- The Washington Times - Sunday, August 23, 2009

By Roland John Wiley
Oxford University Press, $39.95, 545 pages, illus.

Music is the most abstract of the arts — listeners will find different messages in the same piece of music — and no composer has had more “read” into his music than 19th-century Russian composer Pyotr Ilyich Tchaikovsky.

Tchaikovsky has long been a favorite of the concert-going public, even as some critics found his music amateurish and banal. The composer is now the subject of a massive, perhaps definitive biography by Roland John Wiley, a Tchaikovsky scholar and professor of music at the University of Michigan.

Tchaikovsky was born into a middle-class family that was able to provide him with music lessons at an early age. But his family decided on a civil service career for young Pyotr, and in 1850, he enrolled in the School of Jurisprudence in St. Petersburg. Upon graduating, Tchaikovsky put in several years as a junior official in the Ministry of Justice. But his interest in music could not be suppressed, and in 1863, he abandoned the civil service to study music at the recently founded St. Petersburg Conservatory.

Tchaikovsky was soon appointed to a teaching position, but his main interest was composition. Some of his most popular works — including the famous First Piano Concerto and the music for “Swan Lake” — date from this early period. He was highly sensitive to the views of his peers, as shown by this complaint after his performance of one early piece: “I played the first movement. Not a word, not a single remark! If only you knew how stupid and unbearable it is when a person presents his friend a dish of his own devising, and the latter eats and remains silent!”

His conservatory years appear to have been a lonely period for the young composer, who discovered his homosexuality at a time when gays were very much in the closet. Mr. Wiley writes, “We know little about his sexual awakening; no evidence survives of a loving, mutual, sustained relationship with anyone.” He was not a happy camper. A colleague would later write, “Pyotr Ilyich drank a lot of vodka and wine. … He smoked without restraint from the age of 14, especially when he was working.”

“Romeo and Juliet,” a fantasy-overture first composed in 1870, was Tchaikovsky’s first piece to be played outside Russia. The young composer continued to struggle financially until, in 1876, he met a wealthy patron, Nadezhda von Meck. The result was a unique contract: She undertook to look after the composer’s material needs on condition that he never saw her and maintained contact only by mail. The resulting correspondence would provide a remarkable window into Tchaikovsky’s life and work.

In 1877, Tchaikovsky entered into a disastrous marriage with a one-time student, Antonina Miliukova. Why he took such a step is unclear, but Mr. Wiley believes that after a few weeks of marriage, the sexually insecure composer longed for his previous life. Pyotr’s brief time as a bridegroom triggered an emotional crisis that required a rest cure in Switzerland. Tchaikovsky and his wife remained married but never lived together again.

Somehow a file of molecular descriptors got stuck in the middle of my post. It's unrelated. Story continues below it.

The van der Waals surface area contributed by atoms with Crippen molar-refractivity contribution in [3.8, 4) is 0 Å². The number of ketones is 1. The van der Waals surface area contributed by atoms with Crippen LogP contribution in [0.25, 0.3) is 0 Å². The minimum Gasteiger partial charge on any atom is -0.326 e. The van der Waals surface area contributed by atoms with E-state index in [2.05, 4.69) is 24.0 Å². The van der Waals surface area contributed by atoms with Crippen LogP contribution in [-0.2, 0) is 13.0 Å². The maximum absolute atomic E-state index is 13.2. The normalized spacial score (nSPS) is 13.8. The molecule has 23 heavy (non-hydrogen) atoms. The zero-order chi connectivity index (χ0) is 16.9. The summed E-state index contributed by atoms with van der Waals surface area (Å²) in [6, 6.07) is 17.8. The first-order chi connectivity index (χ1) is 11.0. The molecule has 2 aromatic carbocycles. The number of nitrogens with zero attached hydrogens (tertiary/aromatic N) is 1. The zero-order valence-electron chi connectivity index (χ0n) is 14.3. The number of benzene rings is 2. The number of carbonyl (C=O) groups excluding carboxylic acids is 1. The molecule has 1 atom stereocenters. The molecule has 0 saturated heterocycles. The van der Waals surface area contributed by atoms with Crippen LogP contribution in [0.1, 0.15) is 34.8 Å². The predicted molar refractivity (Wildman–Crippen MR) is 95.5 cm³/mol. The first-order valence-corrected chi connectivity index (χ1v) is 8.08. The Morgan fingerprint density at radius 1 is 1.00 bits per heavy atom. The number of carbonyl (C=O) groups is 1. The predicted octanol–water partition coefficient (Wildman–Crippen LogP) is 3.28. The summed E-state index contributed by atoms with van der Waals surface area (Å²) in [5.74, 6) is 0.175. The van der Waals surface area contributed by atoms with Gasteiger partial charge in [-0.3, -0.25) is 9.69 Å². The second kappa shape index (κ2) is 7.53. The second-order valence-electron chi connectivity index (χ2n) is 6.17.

Despite his emotional instability, Tchaikovsky was maturing as a composer. Many of his early works were operas, of which only “Eugene Onegin” and “The Queen of Spades” are remembered today. Gradually, however, works for full orchestra became his specialty, and Tchaikovsky’s skill in orchestration has rarely been equaled.

Tchaikovsky is often criticized for excessive sentimentality. While this is a subjective judgment, Tchaikovsky sometimes appears to reveal himself in his music, and to embody the preoccupation with fate that is so much a part of the Russian character. His Sixth Symphony, known as the “Pathetique,” can be heard as an expression of the composer’s own struggle against fate. In any case, it was Tchaikovsky who made the symphony a vibrant part of Russia’s musical heritage.

Tchaikovsky died in 1893, at the age of 53, and almost immediately rumors circulated concerning the circumstances of his death. Officially, he died of cholera, which was prevalent at the time. But some speculated that he had committed suicide by poison to avoid exposure as a homosexual. The author concludes, “We do not and probably never will know beyond doubt the cause of Tchaikovsky’s death.”

Mr. Wiley has full confidence in history’s judgment on his subject as a composer. “Snobbishness and personal taste excepted,” he writes, “all but the most prejudiced observer now [recognize] the boldness of his thinking in symphonic writing, concertante, and the theater.”

Mr. Wiley’s book is creatively organized. In an apparent effort to reach both the general and the specialized reader, a biographical chapter covering certain years is followed by a chapter analyzing in depth his music of that period. One of the appendixes is a chronology of Tchaikovsky’s life alongside key events of his time, including nonmusical highlights such as the Battle of Little Bighorn. Mr. Wiley’s work is a fine book for the specialist, but not necessarily the best choice for your next air flight.

Biographer and historian John M. Taylor lives in McLean.

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